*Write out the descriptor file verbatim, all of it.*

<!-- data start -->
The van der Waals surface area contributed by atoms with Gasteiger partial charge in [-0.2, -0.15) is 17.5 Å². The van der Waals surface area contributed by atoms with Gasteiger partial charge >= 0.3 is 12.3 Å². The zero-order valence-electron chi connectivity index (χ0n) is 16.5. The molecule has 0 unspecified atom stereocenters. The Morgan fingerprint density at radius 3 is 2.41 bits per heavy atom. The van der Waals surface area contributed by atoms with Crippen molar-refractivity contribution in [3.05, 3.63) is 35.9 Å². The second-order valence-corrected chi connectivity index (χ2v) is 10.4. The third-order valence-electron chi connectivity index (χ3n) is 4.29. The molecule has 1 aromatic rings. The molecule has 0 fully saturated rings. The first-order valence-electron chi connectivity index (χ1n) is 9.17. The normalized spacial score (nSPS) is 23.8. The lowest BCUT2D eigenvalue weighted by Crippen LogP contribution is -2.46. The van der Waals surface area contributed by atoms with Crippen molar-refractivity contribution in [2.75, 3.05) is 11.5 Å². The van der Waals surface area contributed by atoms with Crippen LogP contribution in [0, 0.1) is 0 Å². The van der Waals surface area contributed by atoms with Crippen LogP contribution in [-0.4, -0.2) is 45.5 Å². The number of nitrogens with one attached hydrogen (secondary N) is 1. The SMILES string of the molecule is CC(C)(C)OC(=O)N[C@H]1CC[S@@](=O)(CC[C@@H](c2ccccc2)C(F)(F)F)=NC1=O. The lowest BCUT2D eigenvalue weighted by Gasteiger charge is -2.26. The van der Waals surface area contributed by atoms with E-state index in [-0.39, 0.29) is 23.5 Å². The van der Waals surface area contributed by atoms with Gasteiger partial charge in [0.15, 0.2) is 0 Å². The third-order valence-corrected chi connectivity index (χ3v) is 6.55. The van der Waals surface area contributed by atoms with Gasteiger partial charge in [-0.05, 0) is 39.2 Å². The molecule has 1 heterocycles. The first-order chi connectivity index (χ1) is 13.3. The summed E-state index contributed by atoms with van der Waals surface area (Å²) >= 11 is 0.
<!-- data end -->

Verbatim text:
The van der Waals surface area contributed by atoms with Gasteiger partial charge in [-0.2, -0.15) is 17.5 Å². The van der Waals surface area contributed by atoms with Gasteiger partial charge >= 0.3 is 12.3 Å². The zero-order valence-electron chi connectivity index (χ0n) is 16.5. The molecule has 0 unspecified atom stereocenters. The Morgan fingerprint density at radius 3 is 2.41 bits per heavy atom. The van der Waals surface area contributed by atoms with Crippen molar-refractivity contribution in [3.05, 3.63) is 35.9 Å². The second-order valence-corrected chi connectivity index (χ2v) is 10.4. The third-order valence-electron chi connectivity index (χ3n) is 4.29. The molecule has 1 aromatic rings. The molecule has 0 fully saturated rings. The first-order valence-electron chi connectivity index (χ1n) is 9.17. The normalized spacial score (nSPS) is 23.8. The lowest BCUT2D eigenvalue weighted by Crippen LogP contribution is -2.46. The van der Waals surface area contributed by atoms with Crippen molar-refractivity contribution in [2.75, 3.05) is 11.5 Å². The van der Waals surface area contributed by atoms with Crippen LogP contribution in [0, 0.1) is 0 Å². The van der Waals surface area contributed by atoms with Crippen LogP contribution in [-0.4, -0.2) is 45.5 Å². The number of nitrogens with one attached hydrogen (secondary N) is 1. The SMILES string of the molecule is CC(C)(C)OC(=O)N[C@H]1CC[S@@](=O)(CC[C@@H](c2ccccc2)C(F)(F)F)=NC1=O. The lowest BCUT2D eigenvalue weighted by Gasteiger charge is -2.26. The van der Waals surface area contributed by atoms with E-state index in [-0.39, 0.29) is 23.5 Å². The van der Waals surface area contributed by atoms with Gasteiger partial charge in [0.15, 0.2) is 0 Å². The third-order valence-corrected chi connectivity index (χ3v) is 6.55. The van der Waals surface area contributed by atoms with Gasteiger partial charge in [-0.05, 0) is 39.2 Å². The molecule has 1 heterocycles. The first-order chi connectivity index (χ1) is 13.3. The summed E-state index contributed by atoms with van der Waals surface area (Å²) >= 11 is 0.